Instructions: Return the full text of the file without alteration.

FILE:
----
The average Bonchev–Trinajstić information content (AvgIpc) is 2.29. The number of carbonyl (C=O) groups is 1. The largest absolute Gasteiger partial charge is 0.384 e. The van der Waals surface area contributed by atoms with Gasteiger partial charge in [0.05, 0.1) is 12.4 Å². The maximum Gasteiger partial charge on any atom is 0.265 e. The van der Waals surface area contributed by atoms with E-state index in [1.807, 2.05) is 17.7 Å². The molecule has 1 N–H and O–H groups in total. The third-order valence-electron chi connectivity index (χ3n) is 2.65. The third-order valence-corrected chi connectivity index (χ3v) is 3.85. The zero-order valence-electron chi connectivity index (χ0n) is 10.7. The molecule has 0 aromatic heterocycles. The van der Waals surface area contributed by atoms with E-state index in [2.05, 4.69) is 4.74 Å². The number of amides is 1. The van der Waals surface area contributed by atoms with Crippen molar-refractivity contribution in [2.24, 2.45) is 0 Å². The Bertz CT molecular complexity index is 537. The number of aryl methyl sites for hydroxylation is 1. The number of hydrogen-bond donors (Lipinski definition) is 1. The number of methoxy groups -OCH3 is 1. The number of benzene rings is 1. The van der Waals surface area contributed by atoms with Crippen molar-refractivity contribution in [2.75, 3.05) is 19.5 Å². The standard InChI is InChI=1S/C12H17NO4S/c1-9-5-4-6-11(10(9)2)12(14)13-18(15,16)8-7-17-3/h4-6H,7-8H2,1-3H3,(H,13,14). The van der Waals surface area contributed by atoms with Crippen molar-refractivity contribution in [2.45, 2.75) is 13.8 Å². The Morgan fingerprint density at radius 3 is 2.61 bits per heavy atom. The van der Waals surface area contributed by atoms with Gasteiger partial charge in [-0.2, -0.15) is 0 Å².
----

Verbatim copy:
The average Bonchev–Trinajstić information content (AvgIpc) is 2.29. The number of carbonyl (C=O) groups is 1. The largest absolute Gasteiger partial charge is 0.384 e. The van der Waals surface area contributed by atoms with Gasteiger partial charge in [0.05, 0.1) is 12.4 Å². The maximum Gasteiger partial charge on any atom is 0.265 e. The van der Waals surface area contributed by atoms with E-state index in [1.807, 2.05) is 17.7 Å². The molecule has 1 N–H and O–H groups in total. The third-order valence-electron chi connectivity index (χ3n) is 2.65. The third-order valence-corrected chi connectivity index (χ3v) is 3.85. The zero-order valence-electron chi connectivity index (χ0n) is 10.7. The molecule has 0 aromatic heterocycles. The van der Waals surface area contributed by atoms with E-state index in [2.05, 4.69) is 4.74 Å². The number of amides is 1. The van der Waals surface area contributed by atoms with Crippen molar-refractivity contribution in [2.24, 2.45) is 0 Å². The Bertz CT molecular complexity index is 537. The number of aryl methyl sites for hydroxylation is 1. The number of hydrogen-bond donors (Lipinski definition) is 1. The number of methoxy groups -OCH3 is 1. The number of benzene rings is 1. The van der Waals surface area contributed by atoms with Crippen molar-refractivity contribution in [2.75, 3.05) is 19.5 Å². The standard InChI is InChI=1S/C12H17NO4S/c1-9-5-4-6-11(10(9)2)12(14)13-18(15,16)8-7-17-3/h4-6H,7-8H2,1-3H3,(H,13,14). The van der Waals surface area contributed by atoms with Crippen molar-refractivity contribution in [2.45, 2.75) is 13.8 Å². The Morgan fingerprint density at radius 3 is 2.61 bits per heavy atom. The van der Waals surface area contributed by atoms with Gasteiger partial charge in [-0.2, -0.15) is 0 Å².